Research confirms a “wisdom of the crowds” effect insofar as only a few analysts seem able to consistently outperform the consensus forecast compiled from many different analysts.
One of the purposes of the Essential Listening series is to help in discovery, says Tadas Viskanta of Abnormal Returns. Among the challenges facing professionals, including those of us in the investing field, is finding new and interesting content.
Today, it's hard to remember Enron as anything but a classic example of hubris and fraud. But the market didn't always know that. A recently revealed Bear Stearns research note shows just what the market thought of Enron in the heady days of early 2001.
Why bother with long-term return expectations? For asset owners or asset managers compiling a strategic asset allocation, long-term forecasts are relevant and necessary. When combined with estimates for risk and correlation, these forecasts allow investors to fine-tune their long-term benchmarks and consider trade-offs between asset classes to enhance the implied risk and return profile of the fund.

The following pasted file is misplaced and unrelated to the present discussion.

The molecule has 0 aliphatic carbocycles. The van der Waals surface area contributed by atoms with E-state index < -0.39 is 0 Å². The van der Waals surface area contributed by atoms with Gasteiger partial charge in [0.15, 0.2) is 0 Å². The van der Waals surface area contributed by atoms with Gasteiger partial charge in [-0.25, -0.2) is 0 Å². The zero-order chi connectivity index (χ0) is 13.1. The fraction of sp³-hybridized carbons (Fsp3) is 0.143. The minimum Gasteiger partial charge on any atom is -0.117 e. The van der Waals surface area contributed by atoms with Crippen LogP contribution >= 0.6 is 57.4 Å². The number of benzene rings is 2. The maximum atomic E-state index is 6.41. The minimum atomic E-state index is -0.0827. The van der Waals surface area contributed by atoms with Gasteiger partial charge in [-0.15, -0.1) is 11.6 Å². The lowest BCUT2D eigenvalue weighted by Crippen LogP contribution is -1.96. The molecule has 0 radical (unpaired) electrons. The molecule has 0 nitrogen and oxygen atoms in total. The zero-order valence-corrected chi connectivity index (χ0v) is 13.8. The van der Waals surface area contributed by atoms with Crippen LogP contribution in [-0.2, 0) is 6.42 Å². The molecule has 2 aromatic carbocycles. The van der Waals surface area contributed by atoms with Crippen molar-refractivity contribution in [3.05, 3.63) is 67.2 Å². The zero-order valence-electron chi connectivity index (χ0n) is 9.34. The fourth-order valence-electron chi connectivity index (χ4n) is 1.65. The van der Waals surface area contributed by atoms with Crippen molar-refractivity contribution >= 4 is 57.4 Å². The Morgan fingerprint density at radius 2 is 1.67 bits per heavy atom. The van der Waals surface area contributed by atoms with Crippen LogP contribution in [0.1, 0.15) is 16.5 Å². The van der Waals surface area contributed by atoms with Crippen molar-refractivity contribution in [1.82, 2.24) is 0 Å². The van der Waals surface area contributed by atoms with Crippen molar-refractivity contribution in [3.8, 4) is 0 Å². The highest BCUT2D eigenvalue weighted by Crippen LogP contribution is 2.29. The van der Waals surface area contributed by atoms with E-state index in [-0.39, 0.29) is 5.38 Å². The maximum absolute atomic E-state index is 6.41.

Wall Street Journal columnist Jason Zweig recently wrote of a truism that is rarely acknowledged within the investment industry: Wall Street market forecasts offer little to no value. While it may be a fruitless exercise, hearing the prognostications of acknowledged market experts remains a guilty pleasure of many investment professionals, which may explain why nearly 1,000 of them turned out last week for CFA Society Toronto’s 58th Annual Forecast Dinner.
This book is an invaluable resource for anyone striving for a command of the inner workings of the economy. The author details his impressively rigorous forecasting process, which draws on all major schools of macroeconomic thought. He also dives deep into the data to explain some of his expectations.
Walter A. Friedman tells the captivating story of some pioneers of what many still call the “black art” of economic forecasting and credits them with inspiring succeeding generations of forecasters who may or may not have raised the art to a science.
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